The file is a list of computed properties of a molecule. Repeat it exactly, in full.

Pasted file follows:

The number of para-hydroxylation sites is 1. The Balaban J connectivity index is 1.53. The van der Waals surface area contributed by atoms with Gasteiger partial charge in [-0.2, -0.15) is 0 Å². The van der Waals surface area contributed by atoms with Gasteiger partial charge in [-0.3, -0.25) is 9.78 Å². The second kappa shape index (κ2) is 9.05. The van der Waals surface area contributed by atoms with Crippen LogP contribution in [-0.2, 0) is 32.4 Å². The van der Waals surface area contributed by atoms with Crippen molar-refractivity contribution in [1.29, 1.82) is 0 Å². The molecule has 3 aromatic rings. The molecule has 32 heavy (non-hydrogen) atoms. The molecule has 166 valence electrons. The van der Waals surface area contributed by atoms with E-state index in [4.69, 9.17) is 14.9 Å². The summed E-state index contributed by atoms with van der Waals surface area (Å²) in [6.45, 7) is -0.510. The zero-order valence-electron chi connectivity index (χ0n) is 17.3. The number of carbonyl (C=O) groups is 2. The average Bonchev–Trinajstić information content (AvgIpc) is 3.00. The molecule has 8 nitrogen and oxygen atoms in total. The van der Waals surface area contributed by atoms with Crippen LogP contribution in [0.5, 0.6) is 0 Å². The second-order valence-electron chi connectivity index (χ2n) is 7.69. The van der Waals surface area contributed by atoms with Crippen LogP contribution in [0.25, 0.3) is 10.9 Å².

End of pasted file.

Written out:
The number of para-hydroxylation sites is 1. The Balaban J connectivity index is 1.53. The van der Waals surface area contributed by atoms with Gasteiger partial charge in [-0.2, -0.15) is 0 Å². The van der Waals surface area contributed by atoms with Gasteiger partial charge in [-0.3, -0.25) is 9.78 Å². The second kappa shape index (κ2) is 9.05. The van der Waals surface area contributed by atoms with Crippen LogP contribution in [-0.2, 0) is 32.4 Å². The van der Waals surface area contributed by atoms with Crippen molar-refractivity contribution in [1.29, 1.82) is 0 Å². The molecule has 3 aromatic rings. The molecule has 32 heavy (non-hydrogen) atoms. The molecule has 166 valence electrons. The van der Waals surface area contributed by atoms with E-state index in [4.69, 9.17) is 14.9 Å². The summed E-state index contributed by atoms with van der Waals surface area (Å²) in [6.45, 7) is -0.510. The zero-order valence-electron chi connectivity index (χ0n) is 17.3. The number of carbonyl (C=O) groups is 2. The average Bonchev–Trinajstić information content (AvgIpc) is 3.00. The molecule has 8 nitrogen and oxygen atoms in total. The van der Waals surface area contributed by atoms with Crippen LogP contribution in [0.5, 0.6) is 0 Å². The second-order valence-electron chi connectivity index (χ2n) is 7.69. The van der Waals surface area contributed by atoms with Crippen LogP contribution in [0.25, 0.3) is 10.9 Å².